To alert staff of upcoming in-service sessions, the nurse educator and nurse manager should work together to ensure their team are aware.

This can be done by:

  • Discussing in-service sessions with nurses in the department;
  • Posting notices in the staff rooms;
  • Posting notices in the hospital lifts;
  • Sending group emails with in-service details and contact details of the nurse educator.

In-service should also be announced and promoted as early as possible.

This will provide adequate time to enable the nurse educators, nurse managers and ward coordinators to schedule ward cover.

Increase Your In-Service Attendance

Encourage staff leadership

After attending an in-service, nurses should be encouraged to share the knowledge that they learnt with their team.

On a personal level this will allow nurses to take ownership of what they have learnt and reinforce new knowledge and skills. This also gives the nurse the opportunity to develop their leadership and communication skills.

On a team level, this ensures that staff are up-to-date with the most important pieces of information.

Promote in-service as an incentive for career advancement

Attending education sessions is a great way to promote and develop a culture of learning within your team and organisation.

Displaying a commitment to training and developing your staff will encourage them to actively seek to enhance their clinical knowledge and skills which will result in a more confident, competent and motivated team.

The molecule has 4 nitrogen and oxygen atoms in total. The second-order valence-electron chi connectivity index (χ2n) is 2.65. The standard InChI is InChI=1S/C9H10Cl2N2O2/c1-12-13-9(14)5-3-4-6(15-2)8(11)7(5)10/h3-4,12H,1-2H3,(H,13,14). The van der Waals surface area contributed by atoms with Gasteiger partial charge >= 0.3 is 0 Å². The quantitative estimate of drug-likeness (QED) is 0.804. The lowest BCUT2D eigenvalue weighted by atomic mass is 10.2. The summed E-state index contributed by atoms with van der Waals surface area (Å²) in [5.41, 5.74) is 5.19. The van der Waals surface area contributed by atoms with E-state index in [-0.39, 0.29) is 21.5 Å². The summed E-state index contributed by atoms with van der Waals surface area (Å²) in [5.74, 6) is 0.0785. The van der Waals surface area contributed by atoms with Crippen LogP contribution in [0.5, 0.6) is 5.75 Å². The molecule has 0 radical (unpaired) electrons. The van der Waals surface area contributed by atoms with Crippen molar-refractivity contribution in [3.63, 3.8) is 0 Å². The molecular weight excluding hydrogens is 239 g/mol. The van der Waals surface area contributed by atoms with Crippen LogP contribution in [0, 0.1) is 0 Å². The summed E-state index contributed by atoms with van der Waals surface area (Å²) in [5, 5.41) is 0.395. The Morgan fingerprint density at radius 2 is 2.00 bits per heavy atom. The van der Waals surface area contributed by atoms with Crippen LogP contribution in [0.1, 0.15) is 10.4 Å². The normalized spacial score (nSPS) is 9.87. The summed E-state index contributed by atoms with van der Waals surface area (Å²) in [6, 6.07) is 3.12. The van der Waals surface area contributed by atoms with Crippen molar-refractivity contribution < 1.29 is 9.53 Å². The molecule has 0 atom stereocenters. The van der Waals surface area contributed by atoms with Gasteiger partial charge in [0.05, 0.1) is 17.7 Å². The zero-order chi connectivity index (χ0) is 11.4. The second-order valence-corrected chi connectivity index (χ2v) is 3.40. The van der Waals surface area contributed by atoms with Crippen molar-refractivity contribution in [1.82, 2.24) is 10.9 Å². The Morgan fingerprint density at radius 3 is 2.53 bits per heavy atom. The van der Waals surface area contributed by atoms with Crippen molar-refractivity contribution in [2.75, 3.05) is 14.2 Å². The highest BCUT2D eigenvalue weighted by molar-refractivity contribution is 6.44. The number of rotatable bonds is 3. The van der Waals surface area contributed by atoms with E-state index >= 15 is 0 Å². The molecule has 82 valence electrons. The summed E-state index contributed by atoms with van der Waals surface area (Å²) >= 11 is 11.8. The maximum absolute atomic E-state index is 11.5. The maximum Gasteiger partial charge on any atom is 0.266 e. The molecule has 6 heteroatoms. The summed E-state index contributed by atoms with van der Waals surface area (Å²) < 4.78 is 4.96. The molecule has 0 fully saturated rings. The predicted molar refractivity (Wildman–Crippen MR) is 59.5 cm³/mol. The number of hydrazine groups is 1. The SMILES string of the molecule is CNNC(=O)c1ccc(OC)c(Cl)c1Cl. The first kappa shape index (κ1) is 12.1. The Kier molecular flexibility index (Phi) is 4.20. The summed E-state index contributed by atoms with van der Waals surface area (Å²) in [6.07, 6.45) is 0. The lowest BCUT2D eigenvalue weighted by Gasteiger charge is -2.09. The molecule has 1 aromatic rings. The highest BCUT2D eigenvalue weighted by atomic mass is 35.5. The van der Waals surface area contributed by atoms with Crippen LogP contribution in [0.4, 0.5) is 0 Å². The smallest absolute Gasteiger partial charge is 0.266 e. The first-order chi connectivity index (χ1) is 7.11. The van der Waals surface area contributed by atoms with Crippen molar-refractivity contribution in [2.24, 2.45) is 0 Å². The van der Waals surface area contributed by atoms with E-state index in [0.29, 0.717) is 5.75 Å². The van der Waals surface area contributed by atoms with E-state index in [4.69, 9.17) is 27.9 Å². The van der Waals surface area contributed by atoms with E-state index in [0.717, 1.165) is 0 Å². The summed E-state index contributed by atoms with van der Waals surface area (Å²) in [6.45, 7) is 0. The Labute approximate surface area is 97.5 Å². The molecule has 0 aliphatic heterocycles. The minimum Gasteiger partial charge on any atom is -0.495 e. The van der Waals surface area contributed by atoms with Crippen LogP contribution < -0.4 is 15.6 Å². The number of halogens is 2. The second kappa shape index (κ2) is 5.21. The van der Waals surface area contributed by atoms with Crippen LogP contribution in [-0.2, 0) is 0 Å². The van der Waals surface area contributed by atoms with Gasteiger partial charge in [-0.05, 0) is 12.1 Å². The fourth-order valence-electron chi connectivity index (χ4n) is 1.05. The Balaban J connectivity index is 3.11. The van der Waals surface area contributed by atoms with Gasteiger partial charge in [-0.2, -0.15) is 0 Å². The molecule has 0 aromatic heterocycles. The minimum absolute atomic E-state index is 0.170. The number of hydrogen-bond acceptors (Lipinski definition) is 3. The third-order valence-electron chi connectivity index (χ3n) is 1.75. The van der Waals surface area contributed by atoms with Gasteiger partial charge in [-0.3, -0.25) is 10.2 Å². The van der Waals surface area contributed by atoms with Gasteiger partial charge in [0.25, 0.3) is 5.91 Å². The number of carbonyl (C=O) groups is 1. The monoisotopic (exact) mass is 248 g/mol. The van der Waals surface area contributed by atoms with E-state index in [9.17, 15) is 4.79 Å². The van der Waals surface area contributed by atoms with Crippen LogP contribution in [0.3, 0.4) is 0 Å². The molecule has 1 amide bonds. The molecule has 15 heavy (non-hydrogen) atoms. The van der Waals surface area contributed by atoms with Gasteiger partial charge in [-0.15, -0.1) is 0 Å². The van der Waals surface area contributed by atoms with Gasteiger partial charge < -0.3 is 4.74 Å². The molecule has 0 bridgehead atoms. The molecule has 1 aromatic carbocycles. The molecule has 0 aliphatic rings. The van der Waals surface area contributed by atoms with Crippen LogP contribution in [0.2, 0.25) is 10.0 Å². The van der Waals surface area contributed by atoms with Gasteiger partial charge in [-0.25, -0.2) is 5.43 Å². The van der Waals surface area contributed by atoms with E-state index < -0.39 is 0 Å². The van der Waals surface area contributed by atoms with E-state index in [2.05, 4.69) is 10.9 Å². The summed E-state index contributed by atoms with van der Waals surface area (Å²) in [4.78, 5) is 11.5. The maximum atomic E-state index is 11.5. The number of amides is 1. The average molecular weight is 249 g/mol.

In order for nurse managers and nurse educators to facilitate this, they should check in regularly with staff around their learning, and around how displaying a desire to enhance their knowledge could contribute towards career advancement.

With increased knowledge, staff may then be in a better position to function in multiple roles and take on more responsibility within a department.

Increasing the responsibility of staff may add to job satisfaction and raise clinical confidence levels.

We know that in-service education and training sessions have the capacity to greatly improve the quality of care that nurses provide to patients.

However, it is difficult to maintain or improve the quality of patient care if nurses are not able to attend these sessions.

We have seen that there are a number of ways that nurse managers, in collaboration with ward coordinators and educators, could better enable their team to attend in-service sessions.

The next step?

Try and implement one or several of these strategies into your workplace and watch your in-service attendance rates increase!

Further reading:

Once you have nurses at your in-service you must ensure the education that they are receiving enables them to improve the care that the provide to patients.

This research article reviews the literature around the most effective training approaches to be incorporated into in-service education sessions.

Further, while lectures are often seen as static and an uninteresting mode of teaching, there are a number of ways to make lecture more dynamic and effective. Read this article to find out more.